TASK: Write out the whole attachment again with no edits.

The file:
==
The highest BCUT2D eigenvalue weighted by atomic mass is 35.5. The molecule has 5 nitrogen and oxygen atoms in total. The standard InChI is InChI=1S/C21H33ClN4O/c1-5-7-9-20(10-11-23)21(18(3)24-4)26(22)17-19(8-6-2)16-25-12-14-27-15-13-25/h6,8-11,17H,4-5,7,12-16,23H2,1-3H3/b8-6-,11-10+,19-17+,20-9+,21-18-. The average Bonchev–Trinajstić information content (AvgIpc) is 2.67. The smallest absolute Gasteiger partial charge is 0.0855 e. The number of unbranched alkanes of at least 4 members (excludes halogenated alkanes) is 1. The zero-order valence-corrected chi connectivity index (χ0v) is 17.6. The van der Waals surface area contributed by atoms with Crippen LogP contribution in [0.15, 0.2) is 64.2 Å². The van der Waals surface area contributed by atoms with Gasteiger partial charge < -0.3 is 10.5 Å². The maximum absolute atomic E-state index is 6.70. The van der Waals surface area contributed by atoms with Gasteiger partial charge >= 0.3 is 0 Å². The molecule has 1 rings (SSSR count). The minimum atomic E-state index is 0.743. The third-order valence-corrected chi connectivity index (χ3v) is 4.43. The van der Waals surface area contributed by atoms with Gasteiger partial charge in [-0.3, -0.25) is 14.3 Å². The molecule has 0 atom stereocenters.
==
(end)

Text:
The highest BCUT2D eigenvalue weighted by atomic mass is 35.5. The molecule has 5 nitrogen and oxygen atoms in total. The standard InChI is InChI=1S/C21H33ClN4O/c1-5-7-9-20(10-11-23)21(18(3)24-4)26(22)17-19(8-6-2)16-25-12-14-27-15-13-25/h6,8-11,17H,4-5,7,12-16,23H2,1-3H3/b8-6-,11-10+,19-17+,20-9+,21-18-. The average Bonchev–Trinajstić information content (AvgIpc) is 2.67. The smallest absolute Gasteiger partial charge is 0.0855 e. The number of unbranched alkanes of at least 4 members (excludes halogenated alkanes) is 1. The zero-order valence-corrected chi connectivity index (χ0v) is 17.6. The van der Waals surface area contributed by atoms with Crippen LogP contribution in [0.15, 0.2) is 64.2 Å². The van der Waals surface area contributed by atoms with Gasteiger partial charge < -0.3 is 10.5 Å². The maximum absolute atomic E-state index is 6.70. The van der Waals surface area contributed by atoms with Gasteiger partial charge >= 0.3 is 0 Å². The molecule has 1 rings (SSSR count). The minimum atomic E-state index is 0.743. The third-order valence-corrected chi connectivity index (χ3v) is 4.43. The van der Waals surface area contributed by atoms with Gasteiger partial charge in [-0.3, -0.25) is 14.3 Å². The molecule has 0 atom stereocenters.